During the 16th and 17th century, hundreds of thousands of women were burned as witches across Europe. This holocaust, unprecedented in the history of any society before or since, is at the center of this brilliant new book by Silvia Federici, an early opponent of the IMF's role in Third World countries and veteran feminist theorist. This book is the most important new work on the origins of capitalism to appear in thirty years, since Immanual Wallerstein's The Modern World System. For activists today, Caliban and the Witch is more relevant and useful to our anticapitalist struggles and movements. For the inspiration for the book came from the author's years in Nigeria where she witnessed and participated in struggles against IMF and World Bank structural adjustment and privatization of land and resources. The book is part and parcel of the anticapitalist globalization movement (or global justice movement) and links the struggles at the dawn of the capitalist era with those in Chiapas, in Bolivia, in the oil fields of southern Nigeria, in the forests of Indonesia, against privatization of communally owned land and wealth.

Anthony McIntyre

By Wensley Clarkson
The Blanket

When Gerard Tuite escaped in 1980 from Brixton prison it was a fillip for morale in the H Blocks. Seven men had passed the fifty-day stage of their hunger strike for political status and an end of some sort was imminent. Although Tuite was accompanied on the escape by two other remand prisoners, for the population of the H-Blocks Tuite's was the only name we cared for. He was the sole IRA escapee. The names of the other two men meant absolutely nothing to us. So concerned were we in the contentious crucible of the prison to assert our distinctive political motivation some in our number even wondered what Tuite was doing escaping alongside hoods. Most just envied him and hoped he would evade the security dragnet that would inevitably seek to pull him back inside.

"All Nietzscheans Now?"

John Moore


Nitezsche Contra Rosseau: A Study of Nietzsche’s Moral and Political Thought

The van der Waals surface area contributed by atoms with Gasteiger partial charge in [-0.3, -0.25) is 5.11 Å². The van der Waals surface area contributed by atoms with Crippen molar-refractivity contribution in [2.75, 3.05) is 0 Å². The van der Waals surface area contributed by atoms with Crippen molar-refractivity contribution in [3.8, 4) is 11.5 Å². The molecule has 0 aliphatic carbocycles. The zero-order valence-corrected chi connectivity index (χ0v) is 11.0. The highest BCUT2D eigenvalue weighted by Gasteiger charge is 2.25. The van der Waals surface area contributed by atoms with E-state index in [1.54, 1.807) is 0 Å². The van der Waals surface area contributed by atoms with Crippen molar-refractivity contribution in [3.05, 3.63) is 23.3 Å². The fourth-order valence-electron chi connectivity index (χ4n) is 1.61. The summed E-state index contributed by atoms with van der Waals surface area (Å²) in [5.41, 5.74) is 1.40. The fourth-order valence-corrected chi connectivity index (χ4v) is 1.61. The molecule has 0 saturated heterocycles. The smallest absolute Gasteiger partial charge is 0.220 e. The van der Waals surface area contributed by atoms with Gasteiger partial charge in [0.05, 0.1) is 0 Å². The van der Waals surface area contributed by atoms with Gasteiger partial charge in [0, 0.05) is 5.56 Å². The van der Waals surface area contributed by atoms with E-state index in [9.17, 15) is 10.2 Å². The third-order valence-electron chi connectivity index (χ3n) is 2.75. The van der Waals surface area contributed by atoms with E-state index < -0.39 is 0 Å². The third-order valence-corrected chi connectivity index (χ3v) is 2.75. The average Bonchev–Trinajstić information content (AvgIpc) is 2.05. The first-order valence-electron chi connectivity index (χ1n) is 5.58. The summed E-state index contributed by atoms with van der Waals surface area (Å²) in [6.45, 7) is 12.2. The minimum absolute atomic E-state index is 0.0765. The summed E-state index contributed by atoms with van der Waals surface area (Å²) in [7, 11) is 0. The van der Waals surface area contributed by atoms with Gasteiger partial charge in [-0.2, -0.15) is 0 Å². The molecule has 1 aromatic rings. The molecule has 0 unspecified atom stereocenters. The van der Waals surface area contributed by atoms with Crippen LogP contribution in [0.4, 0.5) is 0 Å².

Keith Ansell-Pearson

(Cambridge: Cambridge University Press, 1991)

Why We Are Not Nietzscheans

Luc Ferry and Alain Renaut, eds.

(Chicago: University of Chicago Press, 1997)

The Mask of Enlightenment: Nietzsche’s Zarathustra

Stanley Rosen

(Cambridge: Cambridge University Press, 1995)

In his rancorous polemic Social Anarchism or Lifestyle Anarchism, Murray Bookchin rightly identifies Nietzsche as one of the major influences on some of the most vital anarchist thinking of our day, even though Bookchin libels this thought with the grab bag label of ‘lifestylism.’ This fact in itself should indicate that Nietzsche is worth investigation from an anarchist perspective. Unfortunately, the three titles under review here add relatively little to such a perspective. Many interpreters of Nietzsche — Bookchin is a good example — nostalgically try to locate an ideological coherence in the work of the German philosopher which is inappropriate in the case of an anti-systemic thinker. Lamentably, these three texts, to one degree or another, fall for this red herring.

"American Psyche"

Thomas Frank, New York Times


The Great Divide: Retro vs. Metro America.

By John Sperling, Suzanne Helburn,
Samuel George, John Morris and Carl Hunt. Illustrated.

272 pp. PoliPoint Press. $39.95.

The Uncivil War: How a New Elite Is Destroying Our

By David Lebedoff.
191 pp. Taylor Trade
Publishing. $24.95.

Who We Are Now: The Changing Face of America in the
Twenty-First Century.
By Sam Roberts.
293 pp. Times
Books/ Henry Holt & Company. $27.50.

Myths of Free Trade: Why American Trade Policy Has
By Sherrod Brown.
228 pp. The New Press.

That we are a nation divided is an almost universal
lament of this bitter election year. However, the exact
property that divides us — elemental though it is said
to be — remains a matter of some controversy. One
thing is certain in the search to unravel the mystery
of the ''great divide'': we know for sure the answer
isn't class. We can rule that uncomfortable subject out
from the start.

hydrarchist writes:

"Italian Operaismo Face to Face"

Enda Brophy

A Report on the ‘Operaismo a Convegno’ Conference, 1–2 June 2002, Rialto Occupato, Rome, Italy

The ‘Operaismo a Convegno’ conference took place
in Rome last summer during what was a transitional
moment in several respects. (1) The ‘movement of
movements’ seemed to be pausing, with its Italian
contingent caught between digesting the lessons of
Genoa and the need to consider objectives and
strategy in view of the European Social Forum which
was due to be held in Florence at the beginning of
November. In the meantime, the escalation of global
violence and rapid geopolitical swerves demanded
at the very least a rethinking of the theoretical and
practical categories that had seemed to suffice until
September 11. Adding to the sense of timeliness was
‘autonomist’ Marxism’s strong resonance outside of
Italy, due to the success of Michael Hardt and Toni
Negri’s Empire and the ability with which other
practitioners of the perspective (in North America and elsewhere) have
documented and translated its explanatory power. (2) Considering this, it was fitting that the legacies and contemporary directions of the diverse and dynamic
political tradition be rediscussed in its country of origin.